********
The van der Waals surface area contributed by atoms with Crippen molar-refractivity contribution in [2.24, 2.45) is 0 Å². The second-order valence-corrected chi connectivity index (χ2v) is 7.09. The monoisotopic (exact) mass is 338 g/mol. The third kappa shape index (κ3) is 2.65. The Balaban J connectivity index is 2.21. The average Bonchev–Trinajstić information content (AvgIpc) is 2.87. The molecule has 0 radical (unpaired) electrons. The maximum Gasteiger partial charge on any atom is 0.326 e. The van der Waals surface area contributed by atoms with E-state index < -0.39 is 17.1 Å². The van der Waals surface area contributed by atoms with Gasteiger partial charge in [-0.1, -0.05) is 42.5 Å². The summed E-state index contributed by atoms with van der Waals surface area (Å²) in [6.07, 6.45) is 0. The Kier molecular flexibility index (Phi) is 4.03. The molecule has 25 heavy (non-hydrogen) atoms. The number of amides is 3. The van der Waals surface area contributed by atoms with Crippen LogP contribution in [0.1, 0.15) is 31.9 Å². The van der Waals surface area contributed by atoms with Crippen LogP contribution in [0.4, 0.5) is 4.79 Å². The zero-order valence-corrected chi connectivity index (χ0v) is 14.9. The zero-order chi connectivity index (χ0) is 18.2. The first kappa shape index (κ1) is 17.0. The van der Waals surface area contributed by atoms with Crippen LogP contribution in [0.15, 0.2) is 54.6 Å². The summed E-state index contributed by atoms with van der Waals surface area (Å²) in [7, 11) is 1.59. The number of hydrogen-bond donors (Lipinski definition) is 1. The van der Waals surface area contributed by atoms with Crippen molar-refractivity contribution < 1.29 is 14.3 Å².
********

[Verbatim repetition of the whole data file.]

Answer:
The van der Waals surface area contributed by atoms with Crippen molar-refractivity contribution in [2.24, 2.45) is 0 Å². The second-order valence-corrected chi connectivity index (χ2v) is 7.09. The monoisotopic (exact) mass is 338 g/mol. The third kappa shape index (κ3) is 2.65. The Balaban J connectivity index is 2.21. The average Bonchev–Trinajstić information content (AvgIpc) is 2.87. The molecule has 0 radical (unpaired) electrons. The maximum Gasteiger partial charge on any atom is 0.326 e. The van der Waals surface area contributed by atoms with E-state index < -0.39 is 17.1 Å². The van der Waals surface area contributed by atoms with Gasteiger partial charge in [-0.1, -0.05) is 42.5 Å². The summed E-state index contributed by atoms with van der Waals surface area (Å²) in [6.07, 6.45) is 0. The Kier molecular flexibility index (Phi) is 4.03. The molecule has 25 heavy (non-hydrogen) atoms. The number of amides is 3. The van der Waals surface area contributed by atoms with Crippen LogP contribution in [0.1, 0.15) is 31.9 Å². The van der Waals surface area contributed by atoms with Crippen LogP contribution in [0.4, 0.5) is 4.79 Å². The zero-order valence-corrected chi connectivity index (χ0v) is 14.9. The zero-order chi connectivity index (χ0) is 18.2. The first kappa shape index (κ1) is 17.0. The van der Waals surface area contributed by atoms with Crippen LogP contribution in [0.15, 0.2) is 54.6 Å². The summed E-state index contributed by atoms with van der Waals surface area (Å²) in [7, 11) is 1.59. The number of hydrogen-bond donors (Lipinski definition) is 1. The van der Waals surface area contributed by atoms with Crippen molar-refractivity contribution < 1.29 is 14.3 Å².